The Post Movie Review is Anything But Fake News


It takes, on average, a capacious 300 days for a wide release film to be accomplished. In such voluminous time, I could earn a raise, find a girlfriend, travel the world, and then watch all nine seasons of 24 twenty-four times and still have time to spare. Yet Spielberg spurred a timely and timeless political allegory in a mere 43 days, a feat that only Ridley Scott could contest. And who better to be at the helm of a star studded felicitous drama than the king of entertainment Steven Spielberg, one of the few directors working today whose name alone will rally audience members of all shapes and sizes into the nearest Cineplex. The story itself may have taken place decades ago (1971), however, it treads all too familiar territory, as it too has a thing to say about the president today. With the press being under siege, the first amendment seems to progressively flatter with becoming an inutile past-time. As twitter posts speak volumes on the alienation of the freedom of speech and standing up for what you believe, 'The Post' reminds us why we have the press, opinions, and equality, and it may just have you exultant in yourself and America, the home of the free and the brave.

This truly is a director working in a culminating time in his career. The maturity seen here from the director of masterpieces 'Saving Private Ryan', 'Jaws', 'Schindlers List', and 'ET' is unprecedented. Vital conversations are greeted with the same magical tone that has become normalcy in Speilberg's work, mirroring the dreamlike intensity and fervor seen when a friendly alien soars on a bike over the moon or in flustering adventure sequences accompanied by hair-raising imagination of man verse dinosaur. In retrospect, this political thriller may have come off as a bit spruce and schematic but it notches its ideas with clarity and subtlety traversing the directors past historical work with a relevance that will stand the test of time.

'The Post' tells a familiar story of the Pentagon Papers, and how The Washington Post acquired and submitted the secretive story of the Vietnam War. Primarily focusing on the proprietor of the press Katherine Graham (Meryl Streep), and senior editor Ben Bradlee (Tom Hanks), we delve into moral tale that has the weight of history on the two's (and their disparate crew) shoulders. Throughout the near two hour run-time, we can truly get a sense of the way things once were. Take for example the way Streep's character is presented to the audience. As she restlessly is bombarded by male dominance, the camera greets her with high angle shots and the men around her with frivolous disrespect. Yet in the films pivotal scene Streep is addressed with a low angle shot as she decisively pierces the same posh and egotistical men with a prowess only the three-time Oscar winner could helm. The at times respectful men, Tom Hanks, Bob Odenkirk, David Cross, and Michel Stuhlbarg carry a distinct cliche silvery quality about them as white collar worker journalists who are equally fascinating and lively. Here, the characters are as direct as the story. As well as the brilliant cinematography and score that never breaks character and is always moving.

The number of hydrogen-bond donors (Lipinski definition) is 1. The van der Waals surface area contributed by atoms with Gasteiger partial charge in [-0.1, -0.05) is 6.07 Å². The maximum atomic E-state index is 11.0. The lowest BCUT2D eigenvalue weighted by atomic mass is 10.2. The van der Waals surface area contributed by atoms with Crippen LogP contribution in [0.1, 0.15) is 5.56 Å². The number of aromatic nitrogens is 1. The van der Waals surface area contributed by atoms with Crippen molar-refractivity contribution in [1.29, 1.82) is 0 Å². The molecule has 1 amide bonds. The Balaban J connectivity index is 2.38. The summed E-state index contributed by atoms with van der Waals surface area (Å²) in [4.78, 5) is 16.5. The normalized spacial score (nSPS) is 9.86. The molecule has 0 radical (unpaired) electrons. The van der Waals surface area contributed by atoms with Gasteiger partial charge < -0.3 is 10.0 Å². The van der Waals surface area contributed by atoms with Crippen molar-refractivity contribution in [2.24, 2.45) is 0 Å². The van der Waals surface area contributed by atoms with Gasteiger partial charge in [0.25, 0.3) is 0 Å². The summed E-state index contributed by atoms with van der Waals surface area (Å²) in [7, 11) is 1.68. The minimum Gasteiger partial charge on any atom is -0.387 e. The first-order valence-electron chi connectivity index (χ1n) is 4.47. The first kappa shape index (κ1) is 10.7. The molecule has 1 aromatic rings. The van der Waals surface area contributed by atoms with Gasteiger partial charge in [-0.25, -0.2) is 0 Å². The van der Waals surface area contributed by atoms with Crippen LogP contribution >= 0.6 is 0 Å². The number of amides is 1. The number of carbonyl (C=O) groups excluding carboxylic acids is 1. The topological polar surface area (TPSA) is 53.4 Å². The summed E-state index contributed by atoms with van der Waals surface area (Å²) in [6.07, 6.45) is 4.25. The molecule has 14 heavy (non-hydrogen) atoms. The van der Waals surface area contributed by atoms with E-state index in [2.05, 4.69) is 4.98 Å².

It's incredible and refreshing to view a film in 2018 that does without paralyzing subplots. Our curiosity never lingers, as we are fully engaged in something that was apart of all of our lives so many years ago. It delivers on a sentimental time pre I phones and laptops when my father would wake up and relish a cup of coffee and the paper as he was fed the worlds significant source of information. Although it has bits of sweet nostalgia, the majority of its themes are identifiable in today's turbid climate. As the press is under attack more than ever, and women continue to be mistreated, Spielberg reminds us that there is hope, that it's finally time to say "times up".